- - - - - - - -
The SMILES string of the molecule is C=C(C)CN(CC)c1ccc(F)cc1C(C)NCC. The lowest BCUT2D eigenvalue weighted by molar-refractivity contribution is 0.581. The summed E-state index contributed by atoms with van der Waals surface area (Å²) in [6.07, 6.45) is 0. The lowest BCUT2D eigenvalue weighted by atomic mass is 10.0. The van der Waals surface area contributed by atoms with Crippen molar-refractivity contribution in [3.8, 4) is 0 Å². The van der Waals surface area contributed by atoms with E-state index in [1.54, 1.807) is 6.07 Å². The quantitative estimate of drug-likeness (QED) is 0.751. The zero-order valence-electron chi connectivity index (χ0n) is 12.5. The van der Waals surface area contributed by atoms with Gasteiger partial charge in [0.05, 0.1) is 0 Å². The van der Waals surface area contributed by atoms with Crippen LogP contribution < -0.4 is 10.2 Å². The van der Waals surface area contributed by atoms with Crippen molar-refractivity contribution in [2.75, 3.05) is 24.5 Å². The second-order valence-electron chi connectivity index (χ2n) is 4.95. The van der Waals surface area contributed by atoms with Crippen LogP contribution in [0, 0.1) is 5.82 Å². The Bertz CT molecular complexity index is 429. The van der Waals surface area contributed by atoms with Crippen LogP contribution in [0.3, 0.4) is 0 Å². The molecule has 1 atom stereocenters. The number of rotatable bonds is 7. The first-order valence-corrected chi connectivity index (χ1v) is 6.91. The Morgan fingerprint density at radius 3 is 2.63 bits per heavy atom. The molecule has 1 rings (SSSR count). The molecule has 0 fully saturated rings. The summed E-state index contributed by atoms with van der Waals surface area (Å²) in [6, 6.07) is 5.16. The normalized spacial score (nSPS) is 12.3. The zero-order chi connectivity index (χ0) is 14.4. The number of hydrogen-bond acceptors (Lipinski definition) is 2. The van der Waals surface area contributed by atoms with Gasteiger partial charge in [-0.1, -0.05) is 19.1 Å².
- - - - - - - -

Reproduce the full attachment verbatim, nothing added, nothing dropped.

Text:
The SMILES string of the molecule is C=C(C)CN(CC)c1ccc(F)cc1C(C)NCC. The lowest BCUT2D eigenvalue weighted by molar-refractivity contribution is 0.581. The summed E-state index contributed by atoms with van der Waals surface area (Å²) in [6.07, 6.45) is 0. The lowest BCUT2D eigenvalue weighted by atomic mass is 10.0. The van der Waals surface area contributed by atoms with Crippen molar-refractivity contribution in [3.8, 4) is 0 Å². The van der Waals surface area contributed by atoms with E-state index in [1.54, 1.807) is 6.07 Å². The quantitative estimate of drug-likeness (QED) is 0.751. The zero-order valence-electron chi connectivity index (χ0n) is 12.5. The van der Waals surface area contributed by atoms with Gasteiger partial charge in [0.05, 0.1) is 0 Å². The van der Waals surface area contributed by atoms with Crippen LogP contribution < -0.4 is 10.2 Å². The van der Waals surface area contributed by atoms with Crippen molar-refractivity contribution in [2.75, 3.05) is 24.5 Å². The second-order valence-electron chi connectivity index (χ2n) is 4.95. The van der Waals surface area contributed by atoms with Crippen LogP contribution in [0, 0.1) is 5.82 Å². The Bertz CT molecular complexity index is 429. The van der Waals surface area contributed by atoms with Crippen LogP contribution in [0.3, 0.4) is 0 Å². The molecule has 1 atom stereocenters. The number of rotatable bonds is 7. The first-order valence-corrected chi connectivity index (χ1v) is 6.91. The Morgan fingerprint density at radius 3 is 2.63 bits per heavy atom. The molecule has 1 rings (SSSR count). The molecule has 0 fully saturated rings. The summed E-state index contributed by atoms with van der Waals surface area (Å²) in [6, 6.07) is 5.16. The normalized spacial score (nSPS) is 12.3. The zero-order chi connectivity index (χ0) is 14.4. The number of hydrogen-bond acceptors (Lipinski definition) is 2. The van der Waals surface area contributed by atoms with Gasteiger partial charge in [-0.1, -0.05) is 19.1 Å².